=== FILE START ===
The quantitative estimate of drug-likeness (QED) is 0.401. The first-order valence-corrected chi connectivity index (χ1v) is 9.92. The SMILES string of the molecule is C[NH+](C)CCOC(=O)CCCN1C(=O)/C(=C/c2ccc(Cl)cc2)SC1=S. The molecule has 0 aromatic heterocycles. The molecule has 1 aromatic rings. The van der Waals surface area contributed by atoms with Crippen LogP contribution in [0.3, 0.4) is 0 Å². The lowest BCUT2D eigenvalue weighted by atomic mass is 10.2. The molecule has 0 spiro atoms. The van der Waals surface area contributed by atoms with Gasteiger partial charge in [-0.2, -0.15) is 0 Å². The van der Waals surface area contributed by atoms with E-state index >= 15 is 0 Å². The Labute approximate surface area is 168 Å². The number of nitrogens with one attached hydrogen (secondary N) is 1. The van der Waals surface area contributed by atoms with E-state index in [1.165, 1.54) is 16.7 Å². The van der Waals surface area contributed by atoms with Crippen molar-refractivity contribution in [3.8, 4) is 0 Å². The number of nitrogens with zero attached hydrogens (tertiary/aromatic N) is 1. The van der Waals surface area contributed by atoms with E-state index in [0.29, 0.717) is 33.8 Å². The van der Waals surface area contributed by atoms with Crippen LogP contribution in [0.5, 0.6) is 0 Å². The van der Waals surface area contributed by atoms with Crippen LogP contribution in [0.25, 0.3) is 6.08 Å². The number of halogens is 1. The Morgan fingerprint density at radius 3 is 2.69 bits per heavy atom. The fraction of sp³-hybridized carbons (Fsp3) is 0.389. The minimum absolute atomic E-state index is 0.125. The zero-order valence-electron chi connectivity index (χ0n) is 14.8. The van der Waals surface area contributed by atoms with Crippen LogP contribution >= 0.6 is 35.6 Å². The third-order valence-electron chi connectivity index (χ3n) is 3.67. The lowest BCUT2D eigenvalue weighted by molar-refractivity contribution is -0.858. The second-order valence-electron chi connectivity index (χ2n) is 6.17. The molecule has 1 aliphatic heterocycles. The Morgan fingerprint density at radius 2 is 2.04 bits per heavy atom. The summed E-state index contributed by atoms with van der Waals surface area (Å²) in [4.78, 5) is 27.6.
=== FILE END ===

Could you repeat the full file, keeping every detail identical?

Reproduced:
The quantitative estimate of drug-likeness (QED) is 0.401. The first-order valence-corrected chi connectivity index (χ1v) is 9.92. The SMILES string of the molecule is C[NH+](C)CCOC(=O)CCCN1C(=O)/C(=C/c2ccc(Cl)cc2)SC1=S. The molecule has 0 aromatic heterocycles. The molecule has 1 aromatic rings. The van der Waals surface area contributed by atoms with Crippen LogP contribution in [0.3, 0.4) is 0 Å². The lowest BCUT2D eigenvalue weighted by atomic mass is 10.2. The molecule has 0 spiro atoms. The van der Waals surface area contributed by atoms with Gasteiger partial charge in [-0.2, -0.15) is 0 Å². The van der Waals surface area contributed by atoms with E-state index >= 15 is 0 Å². The Labute approximate surface area is 168 Å². The number of nitrogens with one attached hydrogen (secondary N) is 1. The van der Waals surface area contributed by atoms with E-state index in [1.165, 1.54) is 16.7 Å². The van der Waals surface area contributed by atoms with Crippen molar-refractivity contribution in [3.8, 4) is 0 Å². The number of nitrogens with zero attached hydrogens (tertiary/aromatic N) is 1. The van der Waals surface area contributed by atoms with E-state index in [0.29, 0.717) is 33.8 Å². The van der Waals surface area contributed by atoms with Crippen LogP contribution in [0.5, 0.6) is 0 Å². The van der Waals surface area contributed by atoms with Crippen LogP contribution in [0.25, 0.3) is 6.08 Å². The number of halogens is 1. The Morgan fingerprint density at radius 3 is 2.69 bits per heavy atom. The fraction of sp³-hybridized carbons (Fsp3) is 0.389. The minimum absolute atomic E-state index is 0.125. The zero-order valence-electron chi connectivity index (χ0n) is 14.8. The van der Waals surface area contributed by atoms with Crippen LogP contribution >= 0.6 is 35.6 Å². The third-order valence-electron chi connectivity index (χ3n) is 3.67. The lowest BCUT2D eigenvalue weighted by molar-refractivity contribution is -0.858. The second-order valence-electron chi connectivity index (χ2n) is 6.17. The molecule has 1 aliphatic heterocycles. The Morgan fingerprint density at radius 2 is 2.04 bits per heavy atom. The summed E-state index contributed by atoms with van der Waals surface area (Å²) in [4.78, 5) is 27.6.